Overall responsibility for distribution of money and supplies rests with the National Emergency Committee, formed in 1982 to deal with that year's severe flooding. The committee is made up of representatives from international agencies in Nicaragua, including the UN, UNICEF, the International Red Cross, the Pan American Health Organization and UNHCR; international NGOs such as Care and Oxfam; national NGOs, including Caritas, the Protestant development agency CEPAD, the Nicaraguan Red Cross, international aid coordinator FACS, the UNAN and UPOLI universities, the Lions Club, Catholic development agency Juan XXIII, and the CST and ATC unions; and state institutions, such as the Ministry of Social Welfare, Civil Defense, the Sandinista Police, the Foreign Cooperation Ministry and the Ministry of Health.
CEPAD representative Milton Argüello noted that the purpose of the committee is "to coordinate the aid, to know what resources are available, which organizations can respond to which particular need. But each organization continues to do its own work. Things are coordinated, but not centrally controlled.” He stressed that the committee is "very pluralistic, the government has invited everyone to participate."
This committee is worlds away from its namesake set up after an earthquake destroyed the center of Managua in 1972. "A National Emergency Committee, set up under President Somoza's control and run by the National Guard, institutionalized the misappropriation of emergency relief. Realizing that relief supplies were being siphoned off and sold by the National Guard, Oxfam's field director talked Mrs. Somoza into giving permission to bypass the official distribution system. This meant waiting in the aircraft control tower for the right plane to be spotted, then careering onto the tarmac to get the trucks loaded before the National Guard arrived on the scene."*
*From D. Melrose, Nicaragua: “The Threat of a Good Example,” Oxfam Public affairs Unit, Oxfam, Oxford, UK 1985, pp. 6-7
This time Oxfam defends the government. In response to suggestions in the US that the Sandinistas cannot be trusted, James Dawson, Oxfam’s director for overseas development, said, "We have worked with the government and would have no problem delivering aid through that channel."
Non-meteorological attacksNational emergencies present a challenge to any government opposition; it is hard to oppose government efforts to save lives, and organize relief and reconstruction. Often more is to be gained by pitching in and helping; the relief work of El Salvador's FMLN rebels after the 1986 earthquake is an example. But the Reagan Administration, the contras and some members of the internal opposition chose to actively obstruct relief efforts.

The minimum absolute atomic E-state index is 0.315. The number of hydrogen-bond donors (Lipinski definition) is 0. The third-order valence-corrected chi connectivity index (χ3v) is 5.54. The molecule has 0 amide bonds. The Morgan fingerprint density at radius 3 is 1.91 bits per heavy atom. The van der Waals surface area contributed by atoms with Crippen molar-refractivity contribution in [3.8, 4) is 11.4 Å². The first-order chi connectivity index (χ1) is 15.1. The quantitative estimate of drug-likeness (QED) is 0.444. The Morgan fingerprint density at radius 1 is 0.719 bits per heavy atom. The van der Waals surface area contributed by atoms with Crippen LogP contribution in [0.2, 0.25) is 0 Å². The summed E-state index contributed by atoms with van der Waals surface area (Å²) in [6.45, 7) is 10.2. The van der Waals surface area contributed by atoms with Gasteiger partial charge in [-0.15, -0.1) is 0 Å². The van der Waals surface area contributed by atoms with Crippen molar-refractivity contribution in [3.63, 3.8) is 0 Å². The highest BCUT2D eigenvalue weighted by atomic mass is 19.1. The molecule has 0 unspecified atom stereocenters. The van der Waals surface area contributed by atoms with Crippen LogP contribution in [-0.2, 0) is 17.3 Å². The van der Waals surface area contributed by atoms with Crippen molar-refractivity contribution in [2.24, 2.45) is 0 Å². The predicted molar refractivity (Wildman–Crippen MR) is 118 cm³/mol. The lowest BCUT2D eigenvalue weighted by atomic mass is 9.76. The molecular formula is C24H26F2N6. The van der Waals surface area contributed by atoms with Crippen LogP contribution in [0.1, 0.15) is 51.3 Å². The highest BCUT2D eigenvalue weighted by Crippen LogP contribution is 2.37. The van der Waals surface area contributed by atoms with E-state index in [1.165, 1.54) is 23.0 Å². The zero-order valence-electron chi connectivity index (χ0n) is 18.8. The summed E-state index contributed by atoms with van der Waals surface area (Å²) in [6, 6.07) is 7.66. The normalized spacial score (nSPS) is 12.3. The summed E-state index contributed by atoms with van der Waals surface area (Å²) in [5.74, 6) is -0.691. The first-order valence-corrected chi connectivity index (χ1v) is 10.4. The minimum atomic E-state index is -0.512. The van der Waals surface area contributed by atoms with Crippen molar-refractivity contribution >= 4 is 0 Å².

Shortly after Joan's passage, the Voice of America broadcast reports suggesting the "international community" doubted that aid money would be spent wisely. Similar views, all without supporting evidence, have been widely aired by La Prensa and contra radio stations beaming into Nicaragua.
As the first news came in, of the destruction in the Atlantic Coast, President Ortega bridled at a US State Department warning to his government not to commit human rights abuses during the state of emergency. "To speak this way with authority they must stop committing abuses like those they have committed over the last eight years against the Nicaraguan people."
This brought another salvo from Washington. Richard Weldon, president of Operation California, a group organizing material aid to Nicaraguan victims of the hurricane, told the Los Angeles Times that the US government was deliberately hindering private aid efforts. "The air force frequently transports, for free, assistance collected by charitable organizations in catastrophes,” Weldon said, but “this time they told us the political instructions were: ‘no aid.’” White House spokesman Marlin Fitzwater expressed fear that Ortega’s government would use aid funds against the contras.
The contras, for their part, ambushed a Red Cross ambulance taking a sick child from Nueva Guinea to Juigalpa at about 1 am on Saturday, October 22, just before the hurricane hit; the driver and two passengers were wounded. It was the second ambulance attack in three days.
The day before the hurricane hit Bluefields, La Prensa, in an editorial titled “The Militarization of the Hurricane,” countered the widespread calls for volunteer efforts in work-places and barrios, arguing that the civil defense efforts had been taken over by the “frigid, bureaucratic, inefficient state military HQ, which always arrives late and does things badly.” Three days later, the paper did an about-face: “This is not the hour to be political, but to help the victims.” It called for the establishment of a national commission made up of representatives from the government, the Catholic Church, opposition parties and COSEP, the opposition business council.